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No. de sistema: 000002229

LDR _ _ 00000nab^^22^^^^^za^4500
008 _ _ 160212m20159999xx^^r^p^^^^^^z0^^^a0eng^d
040 _ _ a| ECO
c| ECO
043 _ _ a| n-mx-ca
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245 0 0 a| Sleeping sites of spider monkeys (Ateles geoffroyi) in logged and unlogged tropical forests
506 _ _ a| Disponible para usuarios de ECOSUR con su clave de acceso
520 1 _ a| Selective logging can have negative effects on biodiversity and on key ecological processes such as seed dispersal and forest regeneration. Yet, the effect that timber extraction has on animal behavior and habitat use is poorly known. We tested whether the density, distribution, and composition of sleeping sites used by spider monkeys (Ateles geoffroyi) differed between two logged and two unlogged forest sites in the Calakmul region, southeastern Mexico. We recorded a total of 74 sleeping sites (0.11 sleeping sites/ha). The density of sleeping sites did not differ between forest conditions. Most (97%) sleeping sites were located in medium-stature semievergreen forest, and only 3% in low-stature seasonally inundated forest. In three of four sites, the number of sleeping sites in core areas was significantly greater than expected by chance, showing an aggregated spatial distribution, particularly in areas containing a greater density of feeding trees. About half (51%) of the sleeping sites were composed of a single large tree (mean ± SD diameter at breast height, 42.2 ± 21.9 cm) from a small number of tree species, such as Lonchocarpus castelloi, Bucida buceras, and Lysiloma latisiliquum. These results suggest that the current level of timber extraction seems to have no effect on the density, distribution, and composition of sleeping sites. Nevertheless, because the species that were selected as sleeping trees are subject to timber extraction, the availability of sleeping sites is expected to decrease in coming decades, potentially modifying the habitat use of this primate species.
533 _ _ a| Reproducción electrónica en formato PDF
538 _ _ a| Adobe Acrobat profesional 6.0 o superior
650 _ 4 a| Mono araña
650 _ 4 a| Dispersión de semillas
650 _ 4 a| Hábitats forestales
650 _ 4 a| Extracción maderera
650 _ 4 a| Bosques tropicales
651 _ 4 a| Nuevo Bécal (El Diecinueve), Calakmul (Campeche, México)
700 1 _ a| Velázquez Vázquez, Guadalupe
700 1 _ a| Reyna Hurtado, Rafael Ángel
e| coaut.
700 1 _ a| Arroyo Rodríguez, Víctor
c| Dr.
e| coaut.
700 1 _ a| Calmé, Sophie
c| Doctora
e| coaut.
700 1 _ a| Léger Dalcourt, Mathieu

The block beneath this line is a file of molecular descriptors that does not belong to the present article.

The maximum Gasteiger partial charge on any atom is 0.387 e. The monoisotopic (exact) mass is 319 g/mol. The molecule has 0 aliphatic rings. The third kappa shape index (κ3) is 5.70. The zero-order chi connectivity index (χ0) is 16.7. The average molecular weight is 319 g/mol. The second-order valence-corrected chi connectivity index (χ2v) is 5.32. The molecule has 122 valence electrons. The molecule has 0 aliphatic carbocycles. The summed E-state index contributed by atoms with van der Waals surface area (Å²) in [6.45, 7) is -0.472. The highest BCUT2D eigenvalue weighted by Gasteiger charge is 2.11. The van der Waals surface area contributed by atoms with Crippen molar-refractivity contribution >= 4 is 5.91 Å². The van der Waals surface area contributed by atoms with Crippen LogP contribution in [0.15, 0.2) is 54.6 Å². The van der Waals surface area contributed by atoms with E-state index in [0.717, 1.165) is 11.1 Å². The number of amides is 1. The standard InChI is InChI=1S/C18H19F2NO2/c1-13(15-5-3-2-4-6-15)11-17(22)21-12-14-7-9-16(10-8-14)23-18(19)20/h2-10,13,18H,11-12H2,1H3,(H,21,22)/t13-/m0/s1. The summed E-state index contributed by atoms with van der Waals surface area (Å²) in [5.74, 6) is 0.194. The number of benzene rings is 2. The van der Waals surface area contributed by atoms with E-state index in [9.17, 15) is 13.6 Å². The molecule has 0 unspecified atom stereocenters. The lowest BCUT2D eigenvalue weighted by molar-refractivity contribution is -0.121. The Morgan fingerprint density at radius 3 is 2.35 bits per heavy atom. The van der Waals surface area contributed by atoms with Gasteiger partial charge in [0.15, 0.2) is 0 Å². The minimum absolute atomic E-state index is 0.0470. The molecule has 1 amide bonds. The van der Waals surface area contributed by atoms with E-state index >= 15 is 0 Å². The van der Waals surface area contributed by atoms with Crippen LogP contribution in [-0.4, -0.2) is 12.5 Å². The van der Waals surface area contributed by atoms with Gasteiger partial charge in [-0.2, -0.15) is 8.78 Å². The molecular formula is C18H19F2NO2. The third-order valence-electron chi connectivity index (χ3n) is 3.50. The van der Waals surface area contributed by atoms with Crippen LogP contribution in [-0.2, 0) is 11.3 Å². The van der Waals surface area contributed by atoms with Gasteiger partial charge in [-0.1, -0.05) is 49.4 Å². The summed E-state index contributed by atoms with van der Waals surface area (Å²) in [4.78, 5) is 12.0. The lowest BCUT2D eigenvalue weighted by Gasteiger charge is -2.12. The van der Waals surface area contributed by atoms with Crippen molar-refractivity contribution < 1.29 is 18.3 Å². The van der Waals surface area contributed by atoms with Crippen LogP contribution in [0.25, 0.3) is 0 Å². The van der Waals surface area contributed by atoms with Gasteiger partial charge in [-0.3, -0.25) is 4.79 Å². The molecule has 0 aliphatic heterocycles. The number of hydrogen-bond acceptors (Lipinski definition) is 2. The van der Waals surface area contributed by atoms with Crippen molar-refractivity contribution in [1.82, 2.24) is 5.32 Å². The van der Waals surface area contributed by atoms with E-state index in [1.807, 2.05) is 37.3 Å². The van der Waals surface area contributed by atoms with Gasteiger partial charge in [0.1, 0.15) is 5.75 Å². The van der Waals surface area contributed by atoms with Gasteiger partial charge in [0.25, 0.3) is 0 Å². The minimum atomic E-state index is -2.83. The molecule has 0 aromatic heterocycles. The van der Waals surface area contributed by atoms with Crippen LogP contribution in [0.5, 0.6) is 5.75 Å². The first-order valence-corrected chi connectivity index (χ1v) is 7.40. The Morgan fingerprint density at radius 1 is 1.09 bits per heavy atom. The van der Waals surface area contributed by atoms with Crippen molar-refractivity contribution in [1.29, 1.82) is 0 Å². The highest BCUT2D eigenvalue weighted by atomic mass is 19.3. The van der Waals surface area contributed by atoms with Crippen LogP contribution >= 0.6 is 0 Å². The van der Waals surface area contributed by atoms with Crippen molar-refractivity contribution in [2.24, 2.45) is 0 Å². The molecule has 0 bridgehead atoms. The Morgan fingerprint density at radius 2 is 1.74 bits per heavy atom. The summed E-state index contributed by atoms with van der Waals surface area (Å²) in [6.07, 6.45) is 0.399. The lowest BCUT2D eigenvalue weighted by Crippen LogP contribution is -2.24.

e| coaut.
700 1 _ a| Navarrete Gutiérrez, Darío Alejandro
e| coaut.
773 0 _
t| International Journal of Primatology
g| Vol. 36, no. 6 (December 2015), p. 1154-1171
x| 1573-8604
901 _ _ a| Artículo con arbitraje
902 _ _ a| GOG / MM
904 _ _ a| Febrero 2016
905 _ _ a| Artecosur
905 _ _ a| Artfrosur
905 _ _ a| Biblioelectrónica
LNG eng
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Sleeping sites of spider monkeys (Ateles geoffroyi) in logged and unlogged tropical forests
Velázquez Vázquez, Guadalupe (autor)
Reyna Hurtado, Rafael Ángel (autor)
Arroyo Rodríguez, Víctor (autor)
Calmé, Sophie (autor)
Léger Dalcourt, Mathieu (autor)
Navarrete Gutiérrez, Darío Alejandro (autor)
Nota: Disponible para usuarios de ECOSUR con su clave de acceso
Contenido en: International Journal of Primatology. Vol. 36, no. 6 (December 2015), p. 1154-1171. ISSN: 1573-8604
No. de sistema: 2229
Tipo: - Artículo con arbitraje
PDF


Inglés

"Selective logging can have negative effects on biodiversity and on key ecological processes such as seed dispersal and forest regeneration. Yet, the effect that timber extraction has on animal behavior and habitat use is poorly known. We tested whether the density, distribution, and composition of sleeping sites used by spider monkeys (Ateles geoffroyi) differed between two logged and two unlogged forest sites in the Calakmul region, southeastern Mexico. We recorded a total of 74 sleeping sites (0.11 sleeping sites/ha). The density of sleeping sites did not differ between forest conditions. Most (97%) sleeping sites were located in medium-stature semievergreen forest, and only 3% in low-stature seasonally inundated forest. In three of four sites, the number of sleeping sites in core areas was significantly greater than expected by chance, showing an aggregated spatial distribution, particularly in areas containing a greater density of feeding trees. About half (51%) of the sleeping sites were composed of a single large tree (mean ± SD diameter at breast height, 42.2 ± 21.9 cm) from a small number of tree species, such as Lonchocarpus castelloi, Bucida buceras, and Lysiloma latisiliquum. These results suggest that the current level of timber extraction seems to have no effect on the density, distribution, and composition of sleeping sites. Nevertheless, because the species that were selected as sleeping trees are subject to timber extraction, the availability of sleeping sites is expected to decrease in coming decades, potentially modifying the habitat use of this primate species."


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